'Visible Man Review' Book Club Creates Camaraderie for Black Men to Discuss Books, Art and Culture
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‘Visible Man Review’ Book Club Creates Camaraderie for Black Men to Discuss Books, Art and Culture

Visible Man Review
(Image by Visible Man Review / Instagram)

A new book club in Chicago for Black men to discuss art, books, and culture has arrived.

The Visible Man Review was created by attorney, Alex Breland, in January of 2021during the pandemic.

The group’s name was inspired by the book “Invisible Man” by Ralph Ellison and has about 25 members between the ages of 30 and 75. The Visible Man Review serves as a safe place outside of sports where Black men can experience camaraderie and community. Breland told the Chicago Tribune that members of the group also discuss subjects such as religion, youth and generational divides.

“This isn’t just about us pounding our chests; it’s about learning,” Breland said. “We should be challenging each other. The beauty of it is we’re talking about the book but talking about art, poetry and other things they read, other things they’ve watched and you realize, ‘Man, these are some dynamic folks. How else would I get this?’”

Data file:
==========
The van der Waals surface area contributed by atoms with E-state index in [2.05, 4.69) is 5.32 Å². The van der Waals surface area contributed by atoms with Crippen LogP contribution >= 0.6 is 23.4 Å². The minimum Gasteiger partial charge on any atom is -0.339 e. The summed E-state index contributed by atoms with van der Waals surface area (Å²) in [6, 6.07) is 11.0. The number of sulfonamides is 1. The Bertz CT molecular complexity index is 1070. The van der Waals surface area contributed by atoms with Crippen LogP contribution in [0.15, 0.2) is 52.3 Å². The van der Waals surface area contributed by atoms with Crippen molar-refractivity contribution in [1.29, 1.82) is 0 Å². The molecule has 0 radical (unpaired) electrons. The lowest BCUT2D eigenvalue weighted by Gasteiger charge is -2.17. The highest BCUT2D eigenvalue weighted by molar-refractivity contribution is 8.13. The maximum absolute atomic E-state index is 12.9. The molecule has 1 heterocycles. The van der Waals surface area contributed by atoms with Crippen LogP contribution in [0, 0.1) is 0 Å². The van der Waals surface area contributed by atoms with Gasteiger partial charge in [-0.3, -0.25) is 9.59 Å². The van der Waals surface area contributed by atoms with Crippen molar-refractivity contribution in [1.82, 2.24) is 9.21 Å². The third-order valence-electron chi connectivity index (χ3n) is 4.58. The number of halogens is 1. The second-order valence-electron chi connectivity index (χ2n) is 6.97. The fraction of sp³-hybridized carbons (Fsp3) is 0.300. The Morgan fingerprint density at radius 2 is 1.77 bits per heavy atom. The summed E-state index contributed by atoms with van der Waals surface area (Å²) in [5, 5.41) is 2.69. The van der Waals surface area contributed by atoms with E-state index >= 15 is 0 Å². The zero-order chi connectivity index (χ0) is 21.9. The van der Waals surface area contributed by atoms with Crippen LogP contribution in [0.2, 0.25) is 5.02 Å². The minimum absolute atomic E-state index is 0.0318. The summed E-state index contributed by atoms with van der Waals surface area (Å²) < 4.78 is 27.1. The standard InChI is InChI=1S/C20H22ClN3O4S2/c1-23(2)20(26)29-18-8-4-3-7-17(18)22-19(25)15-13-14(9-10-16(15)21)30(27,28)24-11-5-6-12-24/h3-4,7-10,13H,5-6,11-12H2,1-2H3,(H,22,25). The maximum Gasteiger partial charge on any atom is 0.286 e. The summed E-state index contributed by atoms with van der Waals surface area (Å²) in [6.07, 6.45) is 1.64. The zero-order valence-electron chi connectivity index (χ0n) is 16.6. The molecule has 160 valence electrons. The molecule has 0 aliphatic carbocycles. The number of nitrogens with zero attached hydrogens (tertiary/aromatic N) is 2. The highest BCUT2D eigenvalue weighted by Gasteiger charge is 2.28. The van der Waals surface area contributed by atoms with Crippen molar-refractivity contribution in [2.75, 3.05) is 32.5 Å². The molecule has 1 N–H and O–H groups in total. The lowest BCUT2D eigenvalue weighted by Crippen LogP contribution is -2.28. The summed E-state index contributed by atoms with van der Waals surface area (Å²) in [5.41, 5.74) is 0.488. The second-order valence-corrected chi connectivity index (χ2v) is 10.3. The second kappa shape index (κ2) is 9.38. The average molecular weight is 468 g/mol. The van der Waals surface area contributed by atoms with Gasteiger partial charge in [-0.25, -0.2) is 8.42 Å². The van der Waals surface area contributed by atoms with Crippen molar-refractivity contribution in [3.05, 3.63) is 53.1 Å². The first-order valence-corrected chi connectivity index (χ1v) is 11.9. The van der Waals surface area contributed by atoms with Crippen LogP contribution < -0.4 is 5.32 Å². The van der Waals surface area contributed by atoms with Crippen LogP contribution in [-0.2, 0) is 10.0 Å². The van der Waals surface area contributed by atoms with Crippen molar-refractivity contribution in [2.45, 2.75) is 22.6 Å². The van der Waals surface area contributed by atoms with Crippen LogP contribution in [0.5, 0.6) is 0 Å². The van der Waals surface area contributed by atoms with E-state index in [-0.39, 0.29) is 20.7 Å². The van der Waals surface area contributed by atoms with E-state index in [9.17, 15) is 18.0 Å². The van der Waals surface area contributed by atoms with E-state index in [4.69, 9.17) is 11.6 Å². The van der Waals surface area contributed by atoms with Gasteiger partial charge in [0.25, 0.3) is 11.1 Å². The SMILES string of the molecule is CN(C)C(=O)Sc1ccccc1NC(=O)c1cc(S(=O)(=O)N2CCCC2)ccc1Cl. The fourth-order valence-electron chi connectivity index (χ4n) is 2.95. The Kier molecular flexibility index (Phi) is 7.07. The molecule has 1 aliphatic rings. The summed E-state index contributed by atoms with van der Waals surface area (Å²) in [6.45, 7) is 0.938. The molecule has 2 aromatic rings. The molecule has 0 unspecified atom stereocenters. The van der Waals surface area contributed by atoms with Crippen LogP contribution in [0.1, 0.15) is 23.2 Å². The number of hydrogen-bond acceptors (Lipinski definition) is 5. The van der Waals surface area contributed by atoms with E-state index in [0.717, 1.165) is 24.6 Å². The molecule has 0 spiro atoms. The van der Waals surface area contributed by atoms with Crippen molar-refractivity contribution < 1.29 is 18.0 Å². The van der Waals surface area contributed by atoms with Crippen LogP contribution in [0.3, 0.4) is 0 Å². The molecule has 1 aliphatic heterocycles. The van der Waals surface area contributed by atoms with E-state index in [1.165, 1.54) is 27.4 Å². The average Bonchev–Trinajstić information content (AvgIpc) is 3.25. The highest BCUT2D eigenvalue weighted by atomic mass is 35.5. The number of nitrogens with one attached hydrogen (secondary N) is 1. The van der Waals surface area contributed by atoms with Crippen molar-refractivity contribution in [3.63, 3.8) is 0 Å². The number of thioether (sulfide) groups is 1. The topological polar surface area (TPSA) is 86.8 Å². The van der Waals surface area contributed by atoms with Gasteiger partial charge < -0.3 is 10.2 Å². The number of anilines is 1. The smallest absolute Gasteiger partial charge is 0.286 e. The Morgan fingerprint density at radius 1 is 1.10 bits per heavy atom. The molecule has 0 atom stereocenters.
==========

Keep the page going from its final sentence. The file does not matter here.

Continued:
Breland reached out to friends and colleagues when he began the club, and the group first met during Zoom sessions before they began meeting in person on the last Thursday of every month. A new book is chosen every month, and Breland says that each member is encouraged to recommend books for group to read. Some of the books chosen so far have been “The Plot Against America” by Phillip Roth, “Things Fall Apart” by Chinua Achebey and “The Secret Lives of Church Ladies” by Deesha Philyaw.

Former chemist and art collector, 75-year-old Patric McCoy, has gotten other men to join the group and said that reading “Three Girls From Bronzeville” — a book about how racism and violence impacted the lives of three girls growing up in Chicago — prompted conversations about fathers and daughters that he had never heard Black men discuss before.

“Because so many of the guys in the group have daughters, they started talking about the concept of men fathering daughters, issues that I have never heard Black men talk about,” said McCoy. “There’s a whole world of issues that Black men have experienced and until now we have not had the mechanism to talk about those things.”

Breland said that the Visible Man Review is worth sharing and has created a Twitter account as well as an Instagram page to spread the word.

 


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